Yes, it's a factor but not one worth scaremongering over. I live in the sun, 40C in the shade in summer is not unusual. If we see a cloud in summer it is a talking point! If, at any time of the year, I go 2 days without seeing the sun I get withdrawal symptoms, 3 days and I can get panicky! In 2016 I put up a wood structure on the south facing side of our house. It was treated with a varnish type medium, nothing very special, and only now is it looking ready for some attention. So, that's why I wouldn't worry too much about the UV effect on a varnished paddle that gets limited exposure. It could well take years before showing signs of breaking down - and is more likely to need re-varnishing due to wear and tear before then.

    As regards the 'right way' to do something - that's always a can of worms. Ask three experienced people and you'll generally get differing opinions.

    Regards,
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    Quote Originally Posted by Nick TQP View Post
    As regards the 'right way' to do something - that's always a can of worms. Ask three experienced people and you'll generally get differing opinions.
    True, in most respects (and I don't mean to scaremonger), but if you Google about what varnish to use on a paddle, you'll find 99% of people (and I dare say 100% of manufacturers) say 'exterior with UV protection'. The original question was: "I'd like to sand it down and was wondering what the best product to treat it with would be after sanding?" I think it's worth getting the facts right, both in the interests of actually answering the question and in case anyone else comes along and thinks using interior varnish is the best way of doing it.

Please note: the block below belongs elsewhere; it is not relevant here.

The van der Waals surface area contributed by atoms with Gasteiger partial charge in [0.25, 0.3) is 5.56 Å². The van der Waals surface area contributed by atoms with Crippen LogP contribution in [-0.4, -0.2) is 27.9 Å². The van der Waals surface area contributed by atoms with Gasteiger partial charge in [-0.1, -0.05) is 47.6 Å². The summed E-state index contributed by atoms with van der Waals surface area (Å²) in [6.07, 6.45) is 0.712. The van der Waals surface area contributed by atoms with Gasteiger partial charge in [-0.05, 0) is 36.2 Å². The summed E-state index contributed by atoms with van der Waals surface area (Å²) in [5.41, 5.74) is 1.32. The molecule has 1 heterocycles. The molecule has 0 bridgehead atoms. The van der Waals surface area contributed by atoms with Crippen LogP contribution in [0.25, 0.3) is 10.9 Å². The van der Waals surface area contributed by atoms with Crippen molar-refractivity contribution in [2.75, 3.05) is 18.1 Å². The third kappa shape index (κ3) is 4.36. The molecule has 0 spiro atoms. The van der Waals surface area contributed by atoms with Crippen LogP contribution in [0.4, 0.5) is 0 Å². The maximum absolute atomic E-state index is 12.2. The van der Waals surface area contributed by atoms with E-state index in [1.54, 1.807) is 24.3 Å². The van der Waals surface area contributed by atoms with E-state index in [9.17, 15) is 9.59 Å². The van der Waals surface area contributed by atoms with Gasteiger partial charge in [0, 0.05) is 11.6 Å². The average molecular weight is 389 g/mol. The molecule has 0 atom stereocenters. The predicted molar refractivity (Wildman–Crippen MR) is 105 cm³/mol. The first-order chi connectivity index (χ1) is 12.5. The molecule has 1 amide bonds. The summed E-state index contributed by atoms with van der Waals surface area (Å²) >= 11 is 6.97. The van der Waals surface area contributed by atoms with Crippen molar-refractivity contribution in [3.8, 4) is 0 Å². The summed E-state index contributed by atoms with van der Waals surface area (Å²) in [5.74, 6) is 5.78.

Yeah, I'm being pedantic, obsessive, or whatever, but as the sort of person that uses a six inch screw when a two inch nail will do... I'm afraid I just can't help myself!
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    Quote Originally Posted by Duck Feet View Post
    True, in most respects (and I don't mean to scaremonger), but if you Google about what varnish to use on a paddle, you'll find 99% of people (and I dare say 100% of manufacturers) say 'exterior with UV protection'. The original question was: "I'd like to sand it down and was wondering what the best product to treat it with would be after sanding?" I think it's worth getting the facts right, both in the interests of actually answering the question and in case anyone else comes along and thinks using interior varnish is the best way of doing it.

    Yeah, I'm being pedantic, obsessive, or whatever, but as the sort of person that uses a six inch screw when a two inch nail will do... I'm afraid I just can't help myself!
    Sorry if I gave the wrong impression. I wasn't disputing that an exterior varnish with UV protection isn't the recommended and best finish. I was just trying to reassure UnderAnOpenSky that using floor varnish isn't such a terrible thing, I'd have done exactly the same in his position, if I already had floor varnish in the house.

    "....... six inch screw when a two inch nail will do" - sound like me, but I would have considered a bolt.

    Regards,
    Nick